Explore he did. Alcott read the works of numerous philosophers, such as Plato and Plotinus, and of religious leaders like his friend Reverend William Ellery Channing, the great Unitarian opponent of slavery. Most influential to Alcott was the life of Pythagoras, the ancient Greek philosopher who founded a vegetarian spiritual community in Sicily and might possibly have been an Essene.

The answers Alcott sought about life, about nature and about God he found within himself. Wisdom, unlike knowledge, cannot be learned from a book or a teacher, Alcott thought. It comes from God, who lives in every human being. That wisdom comes in the form of intuition, or what would today also be called a flash of insight and the conscience. This belief was known as Transcendentalism and was shared in varying degrees by others, including Alcott's two closest friends, writers Henry David Thoreau and Ralph Waldo Emerson.

Obeying the wisdom that he felt was innate, since all people existed as souls before they entered a body, was Alcott's lifelong journey--one that he traveled in many remarkable ways.

One was in the schools he started in Connecticut and Boston for young children. His objective was to teach children that they, too, possessed this inner wisdom. Alcott believed that it was probably too late for most adults hardened by society and unable to change, but he thought that if taught early enough, children would remain innocent or pure human beings, as was God's intent. Perfected human beings would not accept slavery, women's inequality or violence of any type, including against animals, he believed.

But people in Connecticut and later Boston strongly objected to Alcott's radical notion that children were born pure and not in sin. The doorway to Alcott's Boston school was bolted shut for good after he enrolled a black child. This was in 1837, and the city was not sympathetic to abolitionism. Many people might have disagreed with slavery, but few at that time wanted the slaves freed to live alongside white people in equality.

In 1843, Alcott met Englishman Charles Lane during a visit to the United Kingdom, where he was invited by the founders of Alcott House, a school and community named for him. Together they would found a vegan community in Harvard, Massachusetts.

Alcott's act of civil disobedience doubtless had an effect on Henry David Thoreau, whose essay on the topic later influenced Gandhi and Martin Luther King.

England's Alcott House was a vegetarian community and boarding school based primarily on Alcott's Transcendental notions. At Alcott House, Bronson Alcott lectured on the topic of nonviolence, specifically noting the link between violence against people and violence against animals.

Charles Lane and Alcott founded Fruitlands in Massachusetts to prove that it was possible for people to live harmoniously with each other, with animals and the earth, and as vegans. Alcott and his wife and daughters, including little Louisa May--later the author of Little Women, moved into a farmhouse with Lane and his young son and a handful of like-minded individuals.

In the same year that he cofounded Fruitlands, Alcott was arrested for refusing to pay the poll tax that supported war and a nation that accepted slavery. God's laws, particularly as taught by Jesus, including nonviolence, were higher than man's laws, and Alcott set out to demonstrate his point of view.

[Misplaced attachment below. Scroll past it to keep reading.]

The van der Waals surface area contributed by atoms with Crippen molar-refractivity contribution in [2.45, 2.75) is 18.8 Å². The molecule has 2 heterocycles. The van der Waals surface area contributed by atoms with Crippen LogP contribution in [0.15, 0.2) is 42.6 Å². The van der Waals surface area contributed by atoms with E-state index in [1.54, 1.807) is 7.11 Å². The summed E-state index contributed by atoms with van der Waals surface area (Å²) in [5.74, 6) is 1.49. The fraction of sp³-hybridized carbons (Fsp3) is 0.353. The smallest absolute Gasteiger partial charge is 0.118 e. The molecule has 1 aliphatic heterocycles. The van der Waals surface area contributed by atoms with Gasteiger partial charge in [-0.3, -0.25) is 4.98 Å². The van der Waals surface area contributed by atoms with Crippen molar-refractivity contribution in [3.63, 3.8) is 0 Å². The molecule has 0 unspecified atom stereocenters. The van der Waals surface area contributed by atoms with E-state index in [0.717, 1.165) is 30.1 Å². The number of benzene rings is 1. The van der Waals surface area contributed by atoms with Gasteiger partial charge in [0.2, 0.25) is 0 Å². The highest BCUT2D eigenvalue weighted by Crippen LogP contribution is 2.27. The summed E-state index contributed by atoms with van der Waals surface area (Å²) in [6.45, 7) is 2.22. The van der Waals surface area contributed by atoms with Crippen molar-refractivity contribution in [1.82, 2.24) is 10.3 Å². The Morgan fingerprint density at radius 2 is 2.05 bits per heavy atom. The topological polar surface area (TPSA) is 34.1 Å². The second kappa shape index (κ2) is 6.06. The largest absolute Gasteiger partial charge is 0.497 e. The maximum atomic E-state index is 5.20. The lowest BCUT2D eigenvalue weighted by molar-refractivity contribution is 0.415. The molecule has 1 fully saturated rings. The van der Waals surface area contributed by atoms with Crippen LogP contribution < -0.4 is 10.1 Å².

He didn't go to prison. A neighbor, against Alcott's preference, paid the tax. But the impact of Alcott's action in Concord, Massachusetts, in the first half of the 19th century has been felt around the world and to this day. For this happened three years before Thoreau, who was 18 years Alcott's junior, went to jail for his civil disobedience. The essay Thoreau wrote on that topic influenced Gandhi, and later Dr. Martin Luther King. No doubt that Alcott, the vegetarian, was an influence on Thoreau, who, while not a vegetarian, espoused a meat-free diet eloquently in the pages of his masterpiece Walden, a book in which he also praised Mr. Alcott, though not by name.

Karen Iacobbo is a writer, teacher, and historian. She would love to hear from others with an interest or information about vegetarian history. c/o Americam Lyceum 409 Pine Street, 1st floor, Providence, RI 02903 or alyceum@aol.com


The VivaVine
May / June 1999


Pharm Phantoms: Making miracle drugs ineffectual

FDA reevaluates use of antibiotics in agriculture

Antibiotic use on the farm is grabbing the headlines. In a March 8 front-page story in The New York Times, it was reported that the Food and Drug Administration intends to begin monitoring the effects of the practice. The agency also plans to revise its guidelines for the approval of new drug varieties.

Researchers at the CDC have detected increases in drug-resistant bacteria in people with gastrointestinal illness.

It's been a long time since scientists began warning that antibiotic use on the farm facilitates the emergence of deadly strains of drug-resistant bacteria. The primary concern of the FDA now pertains to antibiotics that are similar to those used by people. Through overuse, these drugs are losing their effectiveness on the farm and, in turn, their power to help people with life-threatening illnesses. Exposure to the drug-resistant bacteria occurs when people eat the meat of animals whose bodies are infected with the resistant pathogens or when they come into direct contact with animal waste.

The use of antibiotics on farms has become a bad habit. Farmers administer these miracle drugs to animals routinely. In fact, about 40 percent of the 50 million pounds of antibiotics produced yearly in the United States is mixed into animal feed, according to the Times article. The animals aren't necessarily sick. The drugs make them grow faster.